From the vault: this classic SSUSA article by former Managing Editor Chip Lohman about the 2009 NRA Bianchi Cup, which many consider to be a watershed year for the iconic pistol championship. Read his coverage, as first published in the August 2009 issue of Shooting Sports USA. Notably, this was the year that 2019 NRA Bianchi Cup Champion Bruce Piatt had won his fifth title at the storied match.
30th Anniversary NRA Bianchi Cup
By Chip Lohman
With 30 new production shooters toting their every-day guns, a turnover of the crown in both the men’s and women’s open events and continued support from household-name sponsors, this year’s NRA Bianchi Cup was a success any way you measure it. In the words of Match Coordinator and NRA Action Pistol Manager Tom Hughes, “By listening to our sponsors, competitors and former police officer John Bianchi himself, we’re all working towards bringing the ‘Cup’ to a larger audience. Our major sponsors, including Larry and Brenda Potterfield of MidwayUSA, Scott Carnahan of Safariland, Bud Fini of SIG Sauer and Dave Sevigny of Glock all see value in this team approach to making the Cup the most prestigious pistol championship in the world.” (See Hughes pictured with 2009 Bianchi Cup Champion Bruce Piatt.)
One hundred and ninety participants made the trip to Columbia, MO this year—up from previous years despite a flat economy. Shooters from Australia, Canada, Germany, Italy, Japan, New Zealand and Switzerland shot shoulder-to-shoulder with U.S. action shooters to compete for the Cup. Many who made the trip were first-time action shooters, thanks to the new Production division. In addition to the expensive “race guns” in the Open and Metallic divisions, this year’s firing line saw Glocks, SIGS, Springfield XDs, Berettas and stock Model 1911s competing at this prestigious, 30-year-old action shooting event. According to Dave Sevigny, Team Glock Captain, “It was a service to the firearm industry and competitors when NRA Action Pistol recognized Production division in 2009. The division is very accessible due to the relatively low cost to get set-up. Plus, with the same gear, you can compete in other venues such as IDPA, GSSF, Pro-Am, Steel Challenge and USPSA.”
The Bianchi Cup is NRA’s version of IPSC, USPSA and IDPA action pistol shooting, but without individual timers or competitor movement between shots. And instead of using a “power factor,” whereby larger calibers receive a scoring advantage, Bianchi Cup shooters are scored head-to-head with only a divisional separation for open, metallic and now production division guns. As world-famous speed shooter Jerry Miculek (Smith & Wesson) put it, “IPSC shooters can make-up for a bad string by shooting faster, later in the match. At Bianchi, it’s a level playing field. If you blow an early string, there’s no going back.”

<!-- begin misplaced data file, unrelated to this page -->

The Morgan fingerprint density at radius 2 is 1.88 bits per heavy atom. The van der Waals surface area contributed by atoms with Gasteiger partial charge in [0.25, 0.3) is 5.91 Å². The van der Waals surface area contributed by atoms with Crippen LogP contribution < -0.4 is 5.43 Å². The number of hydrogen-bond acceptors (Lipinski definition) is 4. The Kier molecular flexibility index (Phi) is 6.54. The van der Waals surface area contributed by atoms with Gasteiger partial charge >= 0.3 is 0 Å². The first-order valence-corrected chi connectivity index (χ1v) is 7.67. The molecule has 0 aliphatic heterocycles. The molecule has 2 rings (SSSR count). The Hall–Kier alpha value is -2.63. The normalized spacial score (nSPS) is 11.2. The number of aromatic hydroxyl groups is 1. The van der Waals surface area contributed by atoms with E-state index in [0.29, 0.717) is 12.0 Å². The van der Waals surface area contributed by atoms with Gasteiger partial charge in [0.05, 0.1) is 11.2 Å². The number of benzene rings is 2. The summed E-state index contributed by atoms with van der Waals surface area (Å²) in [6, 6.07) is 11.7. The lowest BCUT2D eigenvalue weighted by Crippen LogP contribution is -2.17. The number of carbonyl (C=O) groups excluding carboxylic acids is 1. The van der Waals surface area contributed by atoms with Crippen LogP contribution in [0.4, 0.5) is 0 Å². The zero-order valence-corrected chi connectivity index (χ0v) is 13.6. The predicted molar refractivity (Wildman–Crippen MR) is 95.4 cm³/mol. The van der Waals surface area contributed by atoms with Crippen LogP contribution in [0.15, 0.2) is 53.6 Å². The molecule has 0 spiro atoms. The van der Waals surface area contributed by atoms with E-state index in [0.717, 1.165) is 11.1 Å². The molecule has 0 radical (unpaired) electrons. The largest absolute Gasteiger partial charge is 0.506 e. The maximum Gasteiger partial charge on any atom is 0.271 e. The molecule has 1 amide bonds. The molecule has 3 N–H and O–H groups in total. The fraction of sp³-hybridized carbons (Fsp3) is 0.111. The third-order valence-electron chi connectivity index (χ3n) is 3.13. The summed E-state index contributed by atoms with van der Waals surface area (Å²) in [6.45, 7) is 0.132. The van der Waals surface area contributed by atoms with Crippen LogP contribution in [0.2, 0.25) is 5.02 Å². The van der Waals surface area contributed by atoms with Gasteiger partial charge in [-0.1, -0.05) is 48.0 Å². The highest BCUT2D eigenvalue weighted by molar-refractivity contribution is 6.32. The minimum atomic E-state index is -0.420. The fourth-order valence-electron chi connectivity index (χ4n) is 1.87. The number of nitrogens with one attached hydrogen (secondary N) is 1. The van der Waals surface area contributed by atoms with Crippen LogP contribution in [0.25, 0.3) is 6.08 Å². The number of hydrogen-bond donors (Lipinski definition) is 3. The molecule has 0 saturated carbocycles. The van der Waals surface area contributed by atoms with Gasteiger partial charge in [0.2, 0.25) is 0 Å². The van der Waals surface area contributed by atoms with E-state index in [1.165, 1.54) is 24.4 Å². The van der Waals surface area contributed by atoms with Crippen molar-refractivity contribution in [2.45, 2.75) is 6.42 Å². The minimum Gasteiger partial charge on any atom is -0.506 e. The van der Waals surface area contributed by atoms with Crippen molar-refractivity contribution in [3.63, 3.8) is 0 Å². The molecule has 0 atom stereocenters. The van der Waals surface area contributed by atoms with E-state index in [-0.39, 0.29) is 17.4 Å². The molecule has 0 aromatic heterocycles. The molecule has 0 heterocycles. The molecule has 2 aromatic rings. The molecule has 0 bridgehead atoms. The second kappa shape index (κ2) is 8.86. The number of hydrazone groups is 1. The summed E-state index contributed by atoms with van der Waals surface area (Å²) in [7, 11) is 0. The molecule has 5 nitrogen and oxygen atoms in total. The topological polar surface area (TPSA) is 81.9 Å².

In addition to the fun Nostalgia and Speed shooting events, there are four official stages during the three-day match. Competitors fire one or two stages each day unless they sign-up for more than one division, which allows a lot of time in-between relays for camaraderie and visiting with the pros.
Julie Golob (Smith & Wesson) toppled fellow world-action shooting champions Helen Jeavons and Vera Koo for top honors with an overall lead of 14 points. Julie began shooting as a “daddy’s girl” and, as of last year, now has a daughter of her own. Returning from a year-and-a-half away from the sport, Julie is back with a vengeance.
In the men’s category, the two arch rivals swapped places yet again this year with active duty police officer Bruce Piatt beating Doug Koeing by a mere 4 Xs (both had perfect scores). The play-by play for both men and women went as follows:
Practical Barricade Moving Falling Total
Bruce Piatt 480-45X 480-47X 480-41X 480-48X 1920-181X
Doug Koeing 480-46X 480-48X 480-35X 480-48X 1920-177X
Julie Golob 475-30X 480-32X 472-28X 480-48X 1907-138X
Helen Jeavons 461- 21X 478-37X 474-27X 480-48X 1893-133X
In the new Production division, there were 30 new entrants. This was more than expected for the very first year of this new division. The roster included many enthusiasts using their every-day sport or personal protection guns, pet reload recipes and gear used every weekend at their hometown range. While the scores reflected the absence of custom gunsmithing and high-priced components, the objective of this new division is to make this prestigious match accessible to the majority of folks who shoot for fun.